Shrimp ordered in the "hot-basil" style, which the menu described as supplemented with green pepper, chili and garlic, was not the searing and explosive preparation that this dish can be. It was so nondescript and so essentially non-Thai-seeming, in fact, that were it served at a Midwestern Sunday School picnic, some of the participants would find it little more remarkable than the baked beans and macaroni salad.
This point of view was mentioned to one of the restaurant's managers, who responded, "Well, it's very subjective. If you want it hot, you have to say so. We try to standardize everything."
Standardization is, of course, playing to the lowest common denominator, and we get enough of that on television and in political campaigns. If a menu says "hot," that's what we expect, and the whole point of going to an ethnic restaurant would seem to be to get something out of the ordinary, out of the mainstream and beyond the daily experience. When that stops being true, the American melting pot will seem to have melted down, and we all might as well pop something frozen into the microwave and spend the time saved from dining on other pursuits.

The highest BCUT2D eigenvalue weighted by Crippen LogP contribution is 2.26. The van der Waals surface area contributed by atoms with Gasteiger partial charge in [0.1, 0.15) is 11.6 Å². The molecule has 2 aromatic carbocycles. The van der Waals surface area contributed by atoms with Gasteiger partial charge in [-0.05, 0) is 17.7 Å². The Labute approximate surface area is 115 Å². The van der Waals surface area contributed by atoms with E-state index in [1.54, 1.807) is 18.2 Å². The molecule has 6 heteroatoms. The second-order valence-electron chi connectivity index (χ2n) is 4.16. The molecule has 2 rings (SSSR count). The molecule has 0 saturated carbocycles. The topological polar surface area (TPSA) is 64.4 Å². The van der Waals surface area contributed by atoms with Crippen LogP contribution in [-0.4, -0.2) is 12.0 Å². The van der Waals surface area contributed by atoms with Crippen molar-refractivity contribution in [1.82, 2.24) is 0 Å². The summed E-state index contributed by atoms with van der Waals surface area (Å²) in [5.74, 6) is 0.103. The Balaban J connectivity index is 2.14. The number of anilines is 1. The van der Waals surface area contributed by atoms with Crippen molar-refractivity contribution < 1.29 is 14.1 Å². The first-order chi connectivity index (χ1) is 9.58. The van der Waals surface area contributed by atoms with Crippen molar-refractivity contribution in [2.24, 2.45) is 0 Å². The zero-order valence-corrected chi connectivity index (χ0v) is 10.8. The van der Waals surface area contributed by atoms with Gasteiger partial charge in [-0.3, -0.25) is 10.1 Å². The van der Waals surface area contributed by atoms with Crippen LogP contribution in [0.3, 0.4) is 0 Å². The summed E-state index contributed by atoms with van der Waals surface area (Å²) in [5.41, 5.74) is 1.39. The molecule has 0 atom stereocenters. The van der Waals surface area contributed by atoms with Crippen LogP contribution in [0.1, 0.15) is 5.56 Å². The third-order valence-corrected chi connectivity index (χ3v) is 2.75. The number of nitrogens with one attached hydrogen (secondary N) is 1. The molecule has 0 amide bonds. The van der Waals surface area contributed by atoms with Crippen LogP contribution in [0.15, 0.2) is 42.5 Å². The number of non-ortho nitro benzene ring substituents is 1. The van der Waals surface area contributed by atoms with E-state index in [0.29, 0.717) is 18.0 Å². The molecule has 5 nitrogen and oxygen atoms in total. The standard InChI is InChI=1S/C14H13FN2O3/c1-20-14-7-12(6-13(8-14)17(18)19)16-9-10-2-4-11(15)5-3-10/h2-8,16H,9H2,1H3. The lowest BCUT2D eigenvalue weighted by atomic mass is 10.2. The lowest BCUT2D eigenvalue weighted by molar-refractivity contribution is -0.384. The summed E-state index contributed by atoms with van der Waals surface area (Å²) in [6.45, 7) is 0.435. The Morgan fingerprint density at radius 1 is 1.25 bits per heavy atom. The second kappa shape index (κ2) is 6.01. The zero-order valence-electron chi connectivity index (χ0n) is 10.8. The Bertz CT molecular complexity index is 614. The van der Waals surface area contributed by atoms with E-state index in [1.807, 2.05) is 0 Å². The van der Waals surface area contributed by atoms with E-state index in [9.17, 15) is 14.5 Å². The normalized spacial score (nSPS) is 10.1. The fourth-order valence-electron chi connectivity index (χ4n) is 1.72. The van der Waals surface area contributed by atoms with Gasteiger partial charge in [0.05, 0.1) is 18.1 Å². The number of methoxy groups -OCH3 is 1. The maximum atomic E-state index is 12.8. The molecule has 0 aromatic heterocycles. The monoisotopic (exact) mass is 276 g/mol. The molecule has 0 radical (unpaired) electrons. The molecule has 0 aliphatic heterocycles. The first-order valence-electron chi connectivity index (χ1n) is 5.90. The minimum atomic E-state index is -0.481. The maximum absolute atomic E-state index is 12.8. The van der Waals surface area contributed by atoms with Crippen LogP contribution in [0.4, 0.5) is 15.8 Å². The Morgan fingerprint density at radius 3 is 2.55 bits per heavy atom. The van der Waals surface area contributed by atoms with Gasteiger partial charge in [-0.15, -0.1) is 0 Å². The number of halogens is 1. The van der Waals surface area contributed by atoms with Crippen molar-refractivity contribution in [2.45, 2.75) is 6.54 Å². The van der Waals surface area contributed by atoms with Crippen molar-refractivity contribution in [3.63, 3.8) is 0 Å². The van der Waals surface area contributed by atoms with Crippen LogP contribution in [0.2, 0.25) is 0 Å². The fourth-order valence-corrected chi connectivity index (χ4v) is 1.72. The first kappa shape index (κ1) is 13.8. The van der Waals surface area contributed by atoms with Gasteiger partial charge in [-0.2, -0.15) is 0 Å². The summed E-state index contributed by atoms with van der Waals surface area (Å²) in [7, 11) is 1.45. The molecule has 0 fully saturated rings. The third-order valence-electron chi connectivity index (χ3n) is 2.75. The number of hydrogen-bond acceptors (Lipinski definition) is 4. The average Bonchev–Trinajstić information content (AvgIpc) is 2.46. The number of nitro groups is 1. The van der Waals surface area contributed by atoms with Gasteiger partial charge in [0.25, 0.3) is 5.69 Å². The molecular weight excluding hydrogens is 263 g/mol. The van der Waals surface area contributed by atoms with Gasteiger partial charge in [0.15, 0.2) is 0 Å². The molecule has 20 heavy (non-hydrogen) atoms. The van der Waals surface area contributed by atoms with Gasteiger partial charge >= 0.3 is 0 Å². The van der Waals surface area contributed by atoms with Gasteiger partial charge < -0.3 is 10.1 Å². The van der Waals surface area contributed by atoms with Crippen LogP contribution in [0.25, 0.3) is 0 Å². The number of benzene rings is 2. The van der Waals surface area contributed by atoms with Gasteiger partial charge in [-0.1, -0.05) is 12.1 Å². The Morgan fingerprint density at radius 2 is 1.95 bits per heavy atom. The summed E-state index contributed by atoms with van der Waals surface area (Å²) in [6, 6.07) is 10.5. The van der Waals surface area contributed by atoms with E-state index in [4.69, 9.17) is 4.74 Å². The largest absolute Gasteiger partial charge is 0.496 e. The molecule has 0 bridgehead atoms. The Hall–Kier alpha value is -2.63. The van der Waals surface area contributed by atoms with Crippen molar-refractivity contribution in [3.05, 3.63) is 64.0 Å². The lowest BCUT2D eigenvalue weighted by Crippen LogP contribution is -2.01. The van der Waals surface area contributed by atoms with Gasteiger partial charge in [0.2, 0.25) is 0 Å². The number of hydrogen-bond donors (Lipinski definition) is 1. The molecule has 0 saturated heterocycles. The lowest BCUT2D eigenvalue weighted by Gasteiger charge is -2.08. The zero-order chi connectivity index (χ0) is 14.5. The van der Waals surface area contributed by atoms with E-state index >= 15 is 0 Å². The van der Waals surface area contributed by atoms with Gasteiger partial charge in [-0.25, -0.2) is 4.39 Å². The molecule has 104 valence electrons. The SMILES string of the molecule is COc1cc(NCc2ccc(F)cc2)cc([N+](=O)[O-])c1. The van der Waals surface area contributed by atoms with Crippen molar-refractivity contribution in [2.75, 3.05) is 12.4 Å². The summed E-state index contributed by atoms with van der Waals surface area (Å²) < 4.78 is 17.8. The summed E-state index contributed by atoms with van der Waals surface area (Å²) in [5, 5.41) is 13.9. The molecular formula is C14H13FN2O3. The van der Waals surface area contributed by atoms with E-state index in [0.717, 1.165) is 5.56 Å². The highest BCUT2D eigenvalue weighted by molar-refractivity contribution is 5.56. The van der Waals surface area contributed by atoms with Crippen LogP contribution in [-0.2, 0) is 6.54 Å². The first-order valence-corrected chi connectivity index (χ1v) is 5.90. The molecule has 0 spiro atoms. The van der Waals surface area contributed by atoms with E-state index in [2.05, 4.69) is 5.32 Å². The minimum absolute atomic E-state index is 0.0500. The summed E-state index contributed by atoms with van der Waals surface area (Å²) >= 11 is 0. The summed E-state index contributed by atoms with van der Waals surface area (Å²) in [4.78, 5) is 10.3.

The appetizer list includes the typical stand-bys, including beef and chicken satay skewers served with a moderately spiced peanut sauce and a nice cucumber salad. The spring rolls, which are about half the size of an adult's little finger, are advertised as containing ground shrimp and chicken along with cabbage and "grass" noodles, but what one sees and tastes are slivered vegetables. The accompanying sauce is hot with cayenne, but not subtle.
Soups again are available on a mix-and-match basis, with one's choice of chicken, beef, shrimp, squid or vegetables prepared tom-yum (in broth flavored with lemon grass, mushrooms, chilies and lime juice) or tom-khar (enriched with coconut milk and pungent galanga root). Salads follow the same principle, and the yum salad is a fairly good blend of cucumbers, tomatoes and greens dressed with sweetened vinegar, chopped peanuts and a choice of seafood or sliced steak.
Among other dishes are noodles, fried rices, several seafood specials (the "Thai boat" steams scallops, shrimp, fish filets, squid, white wine and herbs in foil) and the eternally popular mee krob , the crisp noodles that probably did more to popularize Thai cooking in this country than any other 10 dishes combined. Sweet, and so delicate that they almost shatter at a glance, Taste of Thai's presentation of these noodles is fairly standard, except that it garnishes them with dried shrimp rather than fresh. The flavor of this kind of shrimp, which appears often in Oriental cooking, is pungent and anchovy-like.
DAVID NELSON ON RESTAURANTS
* TASTE OF THAI
527 University Ave.
Lunch Monday through Saturday; dinner nightly.
Credit cards accepted.
Dinner for two, including a glass of wine each, tax and tip, $20 to $40.